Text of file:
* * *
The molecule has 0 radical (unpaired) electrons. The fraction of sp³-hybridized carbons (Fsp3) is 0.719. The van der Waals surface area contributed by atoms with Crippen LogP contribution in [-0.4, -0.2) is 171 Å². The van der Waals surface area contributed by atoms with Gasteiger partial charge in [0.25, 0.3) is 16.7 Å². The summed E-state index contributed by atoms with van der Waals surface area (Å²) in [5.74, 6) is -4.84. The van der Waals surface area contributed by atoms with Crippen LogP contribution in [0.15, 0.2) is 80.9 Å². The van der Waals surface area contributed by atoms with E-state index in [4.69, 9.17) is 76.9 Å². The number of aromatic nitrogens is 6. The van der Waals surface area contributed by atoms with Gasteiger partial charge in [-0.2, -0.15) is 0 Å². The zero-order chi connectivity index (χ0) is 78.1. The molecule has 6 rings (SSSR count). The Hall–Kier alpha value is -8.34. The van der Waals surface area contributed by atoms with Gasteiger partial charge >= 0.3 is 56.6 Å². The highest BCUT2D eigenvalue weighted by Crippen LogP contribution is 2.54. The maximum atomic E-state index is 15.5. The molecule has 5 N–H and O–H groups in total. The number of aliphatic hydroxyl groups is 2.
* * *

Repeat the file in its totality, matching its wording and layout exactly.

The molecule has 0 radical (unpaired) electrons. The fraction of sp³-hybridized carbons (Fsp3) is 0.719. The van der Waals surface area contributed by atoms with Crippen LogP contribution in [-0.4, -0.2) is 171 Å². The van der Waals surface area contributed by atoms with Gasteiger partial charge in [0.25, 0.3) is 16.7 Å². The summed E-state index contributed by atoms with van der Waals surface area (Å²) in [5.74, 6) is -4.84. The van der Waals surface area contributed by atoms with Crippen LogP contribution in [0.15, 0.2) is 80.9 Å². The van der Waals surface area contributed by atoms with E-state index in [4.69, 9.17) is 76.9 Å². The number of aromatic nitrogens is 6. The van der Waals surface area contributed by atoms with Gasteiger partial charge in [-0.2, -0.15) is 0 Å². The zero-order chi connectivity index (χ0) is 78.1. The molecule has 6 rings (SSSR count). The Hall–Kier alpha value is -8.34. The van der Waals surface area contributed by atoms with Gasteiger partial charge >= 0.3 is 56.6 Å². The highest BCUT2D eigenvalue weighted by Crippen LogP contribution is 2.54. The maximum atomic E-state index is 15.5. The molecule has 5 N–H and O–H groups in total. The number of aliphatic hydroxyl groups is 2.